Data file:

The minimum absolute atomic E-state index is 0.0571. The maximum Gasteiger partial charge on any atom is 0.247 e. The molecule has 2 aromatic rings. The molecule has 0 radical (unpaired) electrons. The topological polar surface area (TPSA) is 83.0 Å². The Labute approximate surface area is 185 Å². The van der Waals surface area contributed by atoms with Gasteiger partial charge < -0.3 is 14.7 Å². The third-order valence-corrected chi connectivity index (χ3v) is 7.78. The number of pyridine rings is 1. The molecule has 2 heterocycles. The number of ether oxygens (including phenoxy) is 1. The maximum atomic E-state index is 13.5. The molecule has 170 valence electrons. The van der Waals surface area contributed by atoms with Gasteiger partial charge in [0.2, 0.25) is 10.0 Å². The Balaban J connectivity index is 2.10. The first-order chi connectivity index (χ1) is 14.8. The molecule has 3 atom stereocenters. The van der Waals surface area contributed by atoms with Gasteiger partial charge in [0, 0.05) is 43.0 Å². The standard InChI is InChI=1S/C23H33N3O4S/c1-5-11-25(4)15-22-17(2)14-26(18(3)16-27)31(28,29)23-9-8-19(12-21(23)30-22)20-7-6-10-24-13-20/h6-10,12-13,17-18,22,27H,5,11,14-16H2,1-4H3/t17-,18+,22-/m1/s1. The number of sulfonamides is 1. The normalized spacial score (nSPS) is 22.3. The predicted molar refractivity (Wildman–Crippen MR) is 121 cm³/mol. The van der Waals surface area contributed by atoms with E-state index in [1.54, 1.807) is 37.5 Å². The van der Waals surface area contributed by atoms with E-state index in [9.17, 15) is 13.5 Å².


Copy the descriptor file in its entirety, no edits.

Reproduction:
The minimum absolute atomic E-state index is 0.0571. The maximum Gasteiger partial charge on any atom is 0.247 e. The molecule has 2 aromatic rings. The molecule has 0 radical (unpaired) electrons. The topological polar surface area (TPSA) is 83.0 Å². The Labute approximate surface area is 185 Å². The van der Waals surface area contributed by atoms with Gasteiger partial charge < -0.3 is 14.7 Å². The third-order valence-corrected chi connectivity index (χ3v) is 7.78. The number of pyridine rings is 1. The molecule has 2 heterocycles. The number of ether oxygens (including phenoxy) is 1. The maximum atomic E-state index is 13.5. The molecule has 170 valence electrons. The van der Waals surface area contributed by atoms with Gasteiger partial charge in [0.2, 0.25) is 10.0 Å². The Balaban J connectivity index is 2.10. The first-order chi connectivity index (χ1) is 14.8. The molecule has 3 atom stereocenters. The van der Waals surface area contributed by atoms with Gasteiger partial charge in [0, 0.05) is 43.0 Å². The standard InChI is InChI=1S/C23H33N3O4S/c1-5-11-25(4)15-22-17(2)14-26(18(3)16-27)31(28,29)23-9-8-19(12-21(23)30-22)20-7-6-10-24-13-20/h6-10,12-13,17-18,22,27H,5,11,14-16H2,1-4H3/t17-,18+,22-/m1/s1. The number of sulfonamides is 1. The normalized spacial score (nSPS) is 22.3. The predicted molar refractivity (Wildman–Crippen MR) is 121 cm³/mol. The van der Waals surface area contributed by atoms with E-state index in [1.54, 1.807) is 37.5 Å². The van der Waals surface area contributed by atoms with E-state index in [9.17, 15) is 13.5 Å².